Of course, while said cases had a handy slot to keep the games’ manuals, it’s these flimsy leaflets of paper that most often go missing, or get destroyed, or elsewise get separated from the games they belong to. I started my collection a leg up on the rest, I thought, because I already owned R.C. Grand Prix, one of the very few third-party games on the Master System, and difficult to find, in the box. Now all I needed was a manual!

Fat chance. I had an eBay saved search going for years and turned up nothing. Today, a search for “Master System” in eBay’s “Video Games – Manuals, Inserts, and Box Art” category turns up a measly 22 items, only 2 of which are actually manuals. This was how I learned the true path of the completionist Master System collector: to get a manual you’re missing, the cheapest, most convenient way to do it is to just buy a complete copy of the game, and sell or trade the duplicate.

Even Some Cartridges Are Different

At some point in the Master System’s life, Sega of America started releasing games with blue cartridge labels instead of red. Most of the games were released in two different versions, but the games Alex Kidd In Shinobi World and Slap Shot were only released with blue labels in the U.S.

Got a copy, but the label is red? Oops, it’s European. And of course there’s no way to know this at all without digging into game collecting forums and reading up on all the weird variations, since it’s not as if Sega maintained any official archive.

The Four Most Expensive UPC Stickers In The World

Once the Sega Genesis started to get rolling in the early 90s, Sega of America could finally stop pretending to care about the Master System. In 1991, winding things down, it released four more games in what were at the time fairly bankable franchises: Golden Axe Warrior, Strider, Spider-Man, and Sonic the Hedgehog.

Yep, the Master System had its own version of Sonic.

Yep, the Master System had its own version of Sonic.

This time it was Sega that took advantage of the compatibility between U.S. and European game carts: Instead of designing and printing all-new boxes and manuals for what were going to be limited-run shipments for the few remaining Master System die-hards, Sega hit upon what was quite frankly a pretty smooth money-saving manoeuvre: it took the European versions of the games that its continental counterpart was selling and put stickers onto the cases that covered up the European Article Number bar code, replacing it with the Universal Product Code used for American retail stock keeping.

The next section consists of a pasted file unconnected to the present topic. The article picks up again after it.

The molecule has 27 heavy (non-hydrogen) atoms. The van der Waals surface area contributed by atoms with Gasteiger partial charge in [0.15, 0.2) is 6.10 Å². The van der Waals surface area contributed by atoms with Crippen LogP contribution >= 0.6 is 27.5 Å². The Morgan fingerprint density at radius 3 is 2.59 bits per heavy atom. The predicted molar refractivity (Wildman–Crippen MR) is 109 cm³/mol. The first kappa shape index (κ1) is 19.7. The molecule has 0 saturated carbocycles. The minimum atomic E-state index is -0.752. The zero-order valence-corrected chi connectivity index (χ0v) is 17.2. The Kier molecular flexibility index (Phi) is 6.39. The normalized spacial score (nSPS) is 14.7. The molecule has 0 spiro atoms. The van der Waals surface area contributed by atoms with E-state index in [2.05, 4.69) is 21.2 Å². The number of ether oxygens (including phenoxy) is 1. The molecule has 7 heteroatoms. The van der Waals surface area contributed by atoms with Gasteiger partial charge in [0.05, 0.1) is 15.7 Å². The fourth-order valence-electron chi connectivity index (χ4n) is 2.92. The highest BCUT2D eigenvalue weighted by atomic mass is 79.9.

So even if you have a copy of Sonic, you may then find out that the copies of the game distributed by Sega of America have a UPC sticker on the back, which yours doesn’t.

And a version with the sticker costs about 10 times as much as one without. What you do then is up to you. Some people — even the sort of people who would spend $US500 ($673) on a copy of James “Buster” Douglas Knockout Boxing — see paying hundreds of dollars for a UPC sticker as a ridiculous waste of money. But then you also have people who, knowing that something exists, simply must have it.

Wonder Boy. Yes, it's the same game as Hudson's Adventure Island on the NES.

Wonder Boy. Yes, it’s the same game as Hudson’s Adventure Island on the NES.

I took the middle path. Oh, I bought the stickers. But I figured that they were so unremarkable in their appearance and so obscure in their lack of notoriety that if I was patient, I could probably snag games with the sticker at close to the price of games without the sticker. This was true, although it’s less true today than it was 5 years ago.

This might be an excellent time to take a step back and acknowledge that if you’re not a collector, absolutely everything described in this piece sounds utterly ridiculous.

It’s a safe bet that most of you reading this, far from being hung up on whether or not someone should pay money for a tiny UPC code sticker, can’t even fathom what would bring a person to want to buy all the games on a single platform, even the bad ones. The box art for the game Black Belt is literally a drawing of a foot. Who would want this?